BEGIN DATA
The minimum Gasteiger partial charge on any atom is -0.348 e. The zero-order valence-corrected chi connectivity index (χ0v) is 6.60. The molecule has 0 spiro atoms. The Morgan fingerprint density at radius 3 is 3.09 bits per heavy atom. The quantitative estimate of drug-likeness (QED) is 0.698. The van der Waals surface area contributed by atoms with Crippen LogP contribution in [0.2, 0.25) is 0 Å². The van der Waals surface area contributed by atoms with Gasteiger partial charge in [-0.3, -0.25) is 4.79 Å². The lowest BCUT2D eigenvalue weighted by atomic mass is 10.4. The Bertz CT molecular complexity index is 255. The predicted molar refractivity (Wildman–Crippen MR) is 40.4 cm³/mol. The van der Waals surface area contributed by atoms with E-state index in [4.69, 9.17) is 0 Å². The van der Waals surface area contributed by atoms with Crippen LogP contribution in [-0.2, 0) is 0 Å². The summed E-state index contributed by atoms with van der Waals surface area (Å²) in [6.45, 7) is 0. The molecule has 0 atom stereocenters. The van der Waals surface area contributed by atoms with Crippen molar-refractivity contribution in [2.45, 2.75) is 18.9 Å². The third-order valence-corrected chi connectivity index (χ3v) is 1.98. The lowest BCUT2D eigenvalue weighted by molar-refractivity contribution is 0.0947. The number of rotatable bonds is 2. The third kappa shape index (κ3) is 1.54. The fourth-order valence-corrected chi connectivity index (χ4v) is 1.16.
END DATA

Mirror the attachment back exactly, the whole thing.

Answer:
The minimum Gasteiger partial charge on any atom is -0.348 e. The zero-order valence-corrected chi connectivity index (χ0v) is 6.60. The molecule has 0 spiro atoms. The Morgan fingerprint density at radius 3 is 3.09 bits per heavy atom. The quantitative estimate of drug-likeness (QED) is 0.698. The van der Waals surface area contributed by atoms with Crippen LogP contribution in [0.2, 0.25) is 0 Å². The van der Waals surface area contributed by atoms with Gasteiger partial charge in [-0.3, -0.25) is 4.79 Å². The lowest BCUT2D eigenvalue weighted by atomic mass is 10.4. The Bertz CT molecular complexity index is 255. The predicted molar refractivity (Wildman–Crippen MR) is 40.4 cm³/mol. The van der Waals surface area contributed by atoms with E-state index in [4.69, 9.17) is 0 Å². The van der Waals surface area contributed by atoms with Crippen LogP contribution in [-0.2, 0) is 0 Å². The summed E-state index contributed by atoms with van der Waals surface area (Å²) in [6.45, 7) is 0. The molecule has 0 atom stereocenters. The van der Waals surface area contributed by atoms with Crippen molar-refractivity contribution in [2.45, 2.75) is 18.9 Å². The third-order valence-corrected chi connectivity index (χ3v) is 1.98. The lowest BCUT2D eigenvalue weighted by molar-refractivity contribution is 0.0947. The number of rotatable bonds is 2. The third kappa shape index (κ3) is 1.54. The fourth-order valence-corrected chi connectivity index (χ4v) is 1.16.